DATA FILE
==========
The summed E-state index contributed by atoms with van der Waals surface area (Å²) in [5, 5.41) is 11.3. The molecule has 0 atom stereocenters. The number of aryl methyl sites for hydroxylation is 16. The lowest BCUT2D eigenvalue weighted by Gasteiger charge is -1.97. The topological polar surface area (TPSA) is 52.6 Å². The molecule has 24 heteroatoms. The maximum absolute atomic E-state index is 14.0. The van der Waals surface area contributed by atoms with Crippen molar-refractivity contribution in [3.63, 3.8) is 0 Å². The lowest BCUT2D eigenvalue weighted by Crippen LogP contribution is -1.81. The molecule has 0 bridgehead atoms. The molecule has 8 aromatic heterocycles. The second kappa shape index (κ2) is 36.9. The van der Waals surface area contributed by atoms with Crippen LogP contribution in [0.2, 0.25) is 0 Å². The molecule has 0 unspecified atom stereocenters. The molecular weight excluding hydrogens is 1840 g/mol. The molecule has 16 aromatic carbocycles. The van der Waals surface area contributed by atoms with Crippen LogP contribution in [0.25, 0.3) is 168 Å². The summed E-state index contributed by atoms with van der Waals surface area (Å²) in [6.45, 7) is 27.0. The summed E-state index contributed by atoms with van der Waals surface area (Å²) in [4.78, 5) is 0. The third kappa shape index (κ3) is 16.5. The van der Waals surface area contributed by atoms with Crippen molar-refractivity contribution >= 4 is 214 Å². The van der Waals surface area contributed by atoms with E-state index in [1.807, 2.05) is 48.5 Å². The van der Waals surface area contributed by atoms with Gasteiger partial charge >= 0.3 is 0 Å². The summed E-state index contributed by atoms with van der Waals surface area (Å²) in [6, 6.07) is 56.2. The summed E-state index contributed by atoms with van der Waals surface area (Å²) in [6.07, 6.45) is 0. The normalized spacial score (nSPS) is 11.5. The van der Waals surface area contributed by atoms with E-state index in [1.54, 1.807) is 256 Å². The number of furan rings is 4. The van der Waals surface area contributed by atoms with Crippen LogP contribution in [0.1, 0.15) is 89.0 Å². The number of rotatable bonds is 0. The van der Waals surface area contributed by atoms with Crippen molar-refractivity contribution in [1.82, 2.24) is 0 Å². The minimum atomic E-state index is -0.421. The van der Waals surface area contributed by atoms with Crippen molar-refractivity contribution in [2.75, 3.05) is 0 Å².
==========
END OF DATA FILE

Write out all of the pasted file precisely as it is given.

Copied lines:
The summed E-state index contributed by atoms with van der Waals surface area (Å²) in [5, 5.41) is 11.3. The molecule has 0 atom stereocenters. The number of aryl methyl sites for hydroxylation is 16. The lowest BCUT2D eigenvalue weighted by Gasteiger charge is -1.97. The topological polar surface area (TPSA) is 52.6 Å². The molecule has 24 heteroatoms. The maximum absolute atomic E-state index is 14.0. The van der Waals surface area contributed by atoms with Crippen molar-refractivity contribution in [3.63, 3.8) is 0 Å². The lowest BCUT2D eigenvalue weighted by Crippen LogP contribution is -1.81. The molecule has 0 bridgehead atoms. The molecule has 8 aromatic heterocycles. The second kappa shape index (κ2) is 36.9. The van der Waals surface area contributed by atoms with Crippen LogP contribution in [0.2, 0.25) is 0 Å². The molecule has 0 unspecified atom stereocenters. The molecular weight excluding hydrogens is 1840 g/mol. The molecule has 16 aromatic carbocycles. The van der Waals surface area contributed by atoms with Crippen LogP contribution in [0.25, 0.3) is 168 Å². The summed E-state index contributed by atoms with van der Waals surface area (Å²) in [6.45, 7) is 27.0. The summed E-state index contributed by atoms with van der Waals surface area (Å²) in [4.78, 5) is 0. The third kappa shape index (κ3) is 16.5. The van der Waals surface area contributed by atoms with Crippen molar-refractivity contribution >= 4 is 214 Å². The van der Waals surface area contributed by atoms with E-state index in [1.807, 2.05) is 48.5 Å². The van der Waals surface area contributed by atoms with Gasteiger partial charge >= 0.3 is 0 Å². The summed E-state index contributed by atoms with van der Waals surface area (Å²) in [6, 6.07) is 56.2. The summed E-state index contributed by atoms with van der Waals surface area (Å²) in [6.07, 6.45) is 0. The normalized spacial score (nSPS) is 11.5. The van der Waals surface area contributed by atoms with E-state index in [1.54, 1.807) is 256 Å². The number of furan rings is 4. The van der Waals surface area contributed by atoms with Crippen LogP contribution in [0.1, 0.15) is 89.0 Å². The number of rotatable bonds is 0. The van der Waals surface area contributed by atoms with Crippen molar-refractivity contribution in [1.82, 2.24) is 0 Å². The minimum atomic E-state index is -0.421. The van der Waals surface area contributed by atoms with Crippen molar-refractivity contribution in [2.75, 3.05) is 0 Å².